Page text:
News Main Page
Email A Friend
June 30, 2022
California Division of Workers' Compensation Posts Adjustments to Official Medical Fee Schedule (Hospital Outpatient Departments/Ambulatory Surgical Centers)
June 28, 2022
California Division of Workers' Compensation Posts Adjustments to Official Medical Fee Schedule for Pathology and Clinical Laboratory
June 23, 2022
California Division of Workers' Compensation Posts Adjustments to Official Medical Fee Schedule (DMEPOS)
June 21, 2022
Division of Workers' Compensation Posts Adjustments to Official Medical Fee Schedule (Physician Services / Non-Physician Practitioner Services)
|Democrats challenge one another for insurance commissioner position in California|
By Lonce Lamonte - June 2, 2022
California voters will in five days choose the top two finishers who will run for the next insurance commissioner in the November general election.
The insurance commissioner gives advisory rates only for workers’ compensation, but wields more significant power over home, auto, and property insurance. The next commissioner will be counted upon to help homeowners in wildfire vulnerable areas to maintain their insurance.
Nine candidates are running in the June 7th primary for California insurance commissioner, a regulator who can approve or reject certain rate increases and investigate fraud. Incumbent Ricardo Lara, a Democrat from Los Angeles, is looking to hold on to his seat amid a fierce challenge from fellow Democrat, San Rafael assembly member Marc Levine.
While much of the attention in the race has been centered on Lara and Levine, seven other contenders are also running for the post.
Two other Democrat challengers are Dr. Vinson Eugene Allen and paralegal Jasper Jackson. There are two Republicans, businessman and former California Public Utilities Commission president Greg Conlon and cybersecurity equipment manufacturer Robert Howell, and two minor party candidates: Veronika Fimbres, a nurse and Green Party member, and teacher Nathalie Hrizi from the Peace and Freedom Party. Healthcare advocate Robert Molnar, who once worked for former Insurance Commissioner Steve Poizner, is on the ballot as a “no party preference” candidate.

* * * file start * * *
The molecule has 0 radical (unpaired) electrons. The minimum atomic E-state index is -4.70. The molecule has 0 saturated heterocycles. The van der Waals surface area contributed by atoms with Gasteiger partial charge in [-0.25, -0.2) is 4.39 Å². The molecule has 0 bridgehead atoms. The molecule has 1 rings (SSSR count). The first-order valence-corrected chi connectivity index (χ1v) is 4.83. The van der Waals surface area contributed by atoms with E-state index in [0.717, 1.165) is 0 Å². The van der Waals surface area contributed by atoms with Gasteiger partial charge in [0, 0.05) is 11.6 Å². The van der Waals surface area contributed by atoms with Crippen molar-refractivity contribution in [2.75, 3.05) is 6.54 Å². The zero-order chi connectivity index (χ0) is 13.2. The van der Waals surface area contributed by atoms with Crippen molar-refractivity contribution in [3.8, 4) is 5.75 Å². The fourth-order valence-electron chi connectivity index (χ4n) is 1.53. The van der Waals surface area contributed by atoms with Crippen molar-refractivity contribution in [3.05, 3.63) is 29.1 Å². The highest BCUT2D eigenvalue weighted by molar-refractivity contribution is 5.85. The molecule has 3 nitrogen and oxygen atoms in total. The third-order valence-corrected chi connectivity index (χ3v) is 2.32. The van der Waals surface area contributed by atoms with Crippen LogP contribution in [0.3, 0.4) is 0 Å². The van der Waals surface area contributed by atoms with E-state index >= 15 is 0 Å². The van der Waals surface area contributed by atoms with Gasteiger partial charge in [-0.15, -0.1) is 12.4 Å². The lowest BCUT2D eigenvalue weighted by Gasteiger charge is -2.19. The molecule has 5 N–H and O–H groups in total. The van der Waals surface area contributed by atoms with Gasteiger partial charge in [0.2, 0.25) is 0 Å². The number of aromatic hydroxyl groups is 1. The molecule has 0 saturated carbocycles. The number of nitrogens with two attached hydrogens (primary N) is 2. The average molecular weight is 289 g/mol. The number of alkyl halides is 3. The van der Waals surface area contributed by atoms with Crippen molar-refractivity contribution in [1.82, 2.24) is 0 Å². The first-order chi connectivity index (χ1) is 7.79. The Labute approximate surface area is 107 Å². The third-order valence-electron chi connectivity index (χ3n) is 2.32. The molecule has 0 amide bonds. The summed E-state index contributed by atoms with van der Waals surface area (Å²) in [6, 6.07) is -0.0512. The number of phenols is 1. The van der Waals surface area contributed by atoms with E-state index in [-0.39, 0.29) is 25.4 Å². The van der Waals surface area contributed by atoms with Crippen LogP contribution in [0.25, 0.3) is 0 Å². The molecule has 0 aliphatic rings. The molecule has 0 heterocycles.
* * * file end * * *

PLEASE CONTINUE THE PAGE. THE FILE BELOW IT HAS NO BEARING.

This race has drawn more interest this year for the campaign Levine has launched against Ricardo Lara, who is popular among top Democrats in the state. He has been backed by the California Democratic Party, Gov. Gavin Newsom and legislative leaders.
Thus, the democrat vs. democrat dynamic has made this race stand out more than the ones in the past.
During 2019, Lara’s first year in office, he was forced to apologize following reports that he billed taxpayers for a Sacramento apartment while living in Los Angeles. That same year, Lara also apologized after news reports detailed how he accepted campaign donations from insurance industry representatives and their spouses and then soon after made decisions that favored the executives.
“He is working on behalf of campaign donors,” opponent Marc Levine said. “He’s been a train wreck.”
California’s major newspaper editorial boards cited those issues in handling their coveted endorsements to Levine who was first elected to the state Assembly when he ousted a democratic incumbent in 2012.
Ricardo Lara declined to comment on Levine’s candidacy, saying through a spokesperson that he was focused on showcasing the work he’s done and what he will do in the future. He highlighted his work to save California drivers $2.4 billion by requiring auto insurance companies to refund customers who largely stayed home during the pandemic, consequently reducing car accident claims.